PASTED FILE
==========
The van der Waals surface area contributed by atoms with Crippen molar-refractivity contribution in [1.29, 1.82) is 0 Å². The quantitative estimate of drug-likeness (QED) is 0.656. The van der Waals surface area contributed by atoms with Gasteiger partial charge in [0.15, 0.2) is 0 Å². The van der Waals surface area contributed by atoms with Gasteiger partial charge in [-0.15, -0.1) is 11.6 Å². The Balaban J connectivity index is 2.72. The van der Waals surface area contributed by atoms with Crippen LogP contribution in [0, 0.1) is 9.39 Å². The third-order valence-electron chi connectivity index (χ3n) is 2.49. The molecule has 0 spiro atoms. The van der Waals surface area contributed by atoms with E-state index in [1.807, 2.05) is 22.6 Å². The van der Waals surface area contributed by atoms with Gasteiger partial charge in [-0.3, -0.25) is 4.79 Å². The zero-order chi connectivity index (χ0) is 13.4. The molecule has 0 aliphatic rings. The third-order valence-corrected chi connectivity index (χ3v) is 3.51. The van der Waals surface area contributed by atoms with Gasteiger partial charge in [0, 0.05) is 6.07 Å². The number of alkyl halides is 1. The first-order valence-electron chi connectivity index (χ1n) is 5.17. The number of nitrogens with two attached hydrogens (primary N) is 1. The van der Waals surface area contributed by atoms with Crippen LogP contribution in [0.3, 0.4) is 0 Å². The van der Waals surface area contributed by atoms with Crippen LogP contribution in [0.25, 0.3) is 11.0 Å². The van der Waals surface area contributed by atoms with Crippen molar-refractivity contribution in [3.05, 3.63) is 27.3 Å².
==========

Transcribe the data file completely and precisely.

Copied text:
The van der Waals surface area contributed by atoms with Crippen molar-refractivity contribution in [1.29, 1.82) is 0 Å². The quantitative estimate of drug-likeness (QED) is 0.656. The van der Waals surface area contributed by atoms with Gasteiger partial charge in [0.15, 0.2) is 0 Å². The van der Waals surface area contributed by atoms with Gasteiger partial charge in [-0.15, -0.1) is 11.6 Å². The Balaban J connectivity index is 2.72. The van der Waals surface area contributed by atoms with Crippen LogP contribution in [0, 0.1) is 9.39 Å². The third-order valence-electron chi connectivity index (χ3n) is 2.49. The molecule has 0 spiro atoms. The van der Waals surface area contributed by atoms with E-state index in [1.807, 2.05) is 22.6 Å². The van der Waals surface area contributed by atoms with Gasteiger partial charge in [-0.3, -0.25) is 4.79 Å². The zero-order chi connectivity index (χ0) is 13.4. The molecule has 0 aliphatic rings. The third-order valence-corrected chi connectivity index (χ3v) is 3.51. The van der Waals surface area contributed by atoms with Gasteiger partial charge in [0, 0.05) is 6.07 Å². The number of alkyl halides is 1. The first-order valence-electron chi connectivity index (χ1n) is 5.17. The number of nitrogens with two attached hydrogens (primary N) is 1. The van der Waals surface area contributed by atoms with Crippen LogP contribution in [0.3, 0.4) is 0 Å². The van der Waals surface area contributed by atoms with Crippen LogP contribution in [0.25, 0.3) is 11.0 Å². The van der Waals surface area contributed by atoms with Crippen molar-refractivity contribution in [3.05, 3.63) is 27.3 Å².